do that at h-d or lowes
  6. BrotherBart

    BrotherBart Hearth.com LLC Mid-Atlantic Division Staff Member

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    Now that you ask, my Husky tractor has a Briggs V-Twin motor.
  7. bruce

    bruce Member

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    look at a dealer for a husky tractor! no briggs
  8. KarlP

    KarlP Feeling the Heat

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    http://www.southwestfastener.com/productsHusqChainsaw.htm

    Look at the Husqvarna 350 with 18" bar for $287. If you consider an extra chain, safety glasses and two bottles of 2-stroke oil worth ~$40 you're in luck. :)

    If you can swing it, look at the 18" 353 for $336. Its got a magnesium crank case (instead of plastic), quick release top cover for easy access to the air filter, better porting, more displacement, and runs at a higher RPM.
  9. Dozerjim

    Dozerjim New Member

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    since we all cant or dont want to spend the money for a top quality saw I have had very good luck with the ECHO brand. I own a contracting business and dont want to buy top quality because it dosent get properly cared for. I also dont want junk aka homelite so i find the ECHO to be a very powerful good quality saw for the money. I buy them at home depot and have no problem gettin them fixed at my local tool repair shop. Just my 2 cents.
  10. pinefarm

    pinefarm New Member

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    Spend the extra and get a top saw. Buy it from a dealer. When you do, he will take his tach and set the rpm just right. If you just take one out of a box, you have no way of knowing if it is adjusted right or not. You could run on low revs forever. You should have the dealer check the settings every month or so. It makes a big difference in performance and efficiency. Dave
  11. DavidV

    DavidV New Member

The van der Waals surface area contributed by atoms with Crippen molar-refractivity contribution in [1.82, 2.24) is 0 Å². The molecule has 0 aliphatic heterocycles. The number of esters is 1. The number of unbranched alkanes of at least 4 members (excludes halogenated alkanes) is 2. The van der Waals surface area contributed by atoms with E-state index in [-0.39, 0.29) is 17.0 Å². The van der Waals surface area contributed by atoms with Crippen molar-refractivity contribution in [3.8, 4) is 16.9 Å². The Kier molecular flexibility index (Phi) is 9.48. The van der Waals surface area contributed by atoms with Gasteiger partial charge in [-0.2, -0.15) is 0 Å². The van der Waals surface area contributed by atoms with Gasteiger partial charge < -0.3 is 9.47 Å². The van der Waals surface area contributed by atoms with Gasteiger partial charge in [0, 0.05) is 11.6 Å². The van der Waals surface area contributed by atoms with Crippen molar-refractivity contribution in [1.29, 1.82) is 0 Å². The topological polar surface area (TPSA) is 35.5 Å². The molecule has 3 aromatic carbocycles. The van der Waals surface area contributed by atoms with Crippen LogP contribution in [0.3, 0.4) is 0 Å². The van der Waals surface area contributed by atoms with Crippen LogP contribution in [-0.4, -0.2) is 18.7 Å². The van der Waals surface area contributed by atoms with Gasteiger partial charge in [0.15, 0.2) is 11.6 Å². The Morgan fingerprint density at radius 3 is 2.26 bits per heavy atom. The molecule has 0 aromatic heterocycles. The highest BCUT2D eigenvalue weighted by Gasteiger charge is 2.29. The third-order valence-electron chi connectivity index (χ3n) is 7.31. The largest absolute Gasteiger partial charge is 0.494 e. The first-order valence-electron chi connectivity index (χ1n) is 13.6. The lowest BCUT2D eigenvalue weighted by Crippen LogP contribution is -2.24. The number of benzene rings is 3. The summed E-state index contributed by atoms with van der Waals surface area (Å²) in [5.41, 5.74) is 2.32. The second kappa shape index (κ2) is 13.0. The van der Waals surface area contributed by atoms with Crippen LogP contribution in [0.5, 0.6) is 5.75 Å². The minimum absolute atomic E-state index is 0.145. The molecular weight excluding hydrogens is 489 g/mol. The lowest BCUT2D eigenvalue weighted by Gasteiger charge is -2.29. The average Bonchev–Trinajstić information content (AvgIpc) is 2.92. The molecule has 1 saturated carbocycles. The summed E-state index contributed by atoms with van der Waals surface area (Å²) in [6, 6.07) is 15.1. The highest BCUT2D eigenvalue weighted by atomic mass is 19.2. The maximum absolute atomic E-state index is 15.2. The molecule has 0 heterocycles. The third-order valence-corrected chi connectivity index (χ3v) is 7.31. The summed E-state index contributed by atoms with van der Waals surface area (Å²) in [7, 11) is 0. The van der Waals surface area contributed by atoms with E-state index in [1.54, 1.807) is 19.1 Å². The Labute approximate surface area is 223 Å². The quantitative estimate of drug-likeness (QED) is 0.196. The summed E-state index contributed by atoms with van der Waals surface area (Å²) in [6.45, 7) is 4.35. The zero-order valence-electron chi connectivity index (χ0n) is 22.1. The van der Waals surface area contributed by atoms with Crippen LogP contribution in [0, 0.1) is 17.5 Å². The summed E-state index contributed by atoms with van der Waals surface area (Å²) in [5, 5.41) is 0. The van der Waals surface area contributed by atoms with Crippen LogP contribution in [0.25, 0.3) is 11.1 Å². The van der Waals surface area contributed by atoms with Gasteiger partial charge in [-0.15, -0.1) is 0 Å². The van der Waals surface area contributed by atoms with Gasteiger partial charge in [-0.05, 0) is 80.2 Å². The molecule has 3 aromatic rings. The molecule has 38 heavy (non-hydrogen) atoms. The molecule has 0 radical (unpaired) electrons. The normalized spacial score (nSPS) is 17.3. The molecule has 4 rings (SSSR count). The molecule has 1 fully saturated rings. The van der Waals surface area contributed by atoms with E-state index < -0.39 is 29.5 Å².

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    I'm gonna take a different tak on this one. I have a 14 inch poulan which has served me well. I am holding out on my next saw for a Husky or Stihl. I have however looked at the poulan pro 290 at the Lowes. I read some reviews in popular mechanics a couple years ago that put it at the bottom of 7 saws reviewed but based on my own experience, I wouldn't have too much trouble buying one.
    What size wood will you be cutting, how often? how much wood each year?
  12. drizler

    drizler Minister of Fire

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    I have a Husky 141 and wouldn't brag about it. The other one I had sucked a mount nut and blew the engine, a problem Husky seemed to know about and gave me a new one under warranty. It still starts like crap and doesn't have a primer like even the cheapies have. Those new auto-dump chokes are an environut's dream but make starting absolutely miserable. I would love to use it on the neck of the senseless bureaucrat that dreamed that Rube Goldburg monstrosity up. They are damned hard to disconnect too and seem festooned on nearly all new small engines. Thats a big negative IMHO for buying any saw brand new. Overall I would recommend even an older Stihl as they tend to keep on tickin. I know a lot of guys with 20 + year old Stihls that love them They just keep changing out parts and rebuilding the bars and engines. There is not much improvement in saws in recent years except for that lovely choke to swear at. Apologies for the mini rant but I just hate it when bureaucrats take a perfectly functional device and ruin it.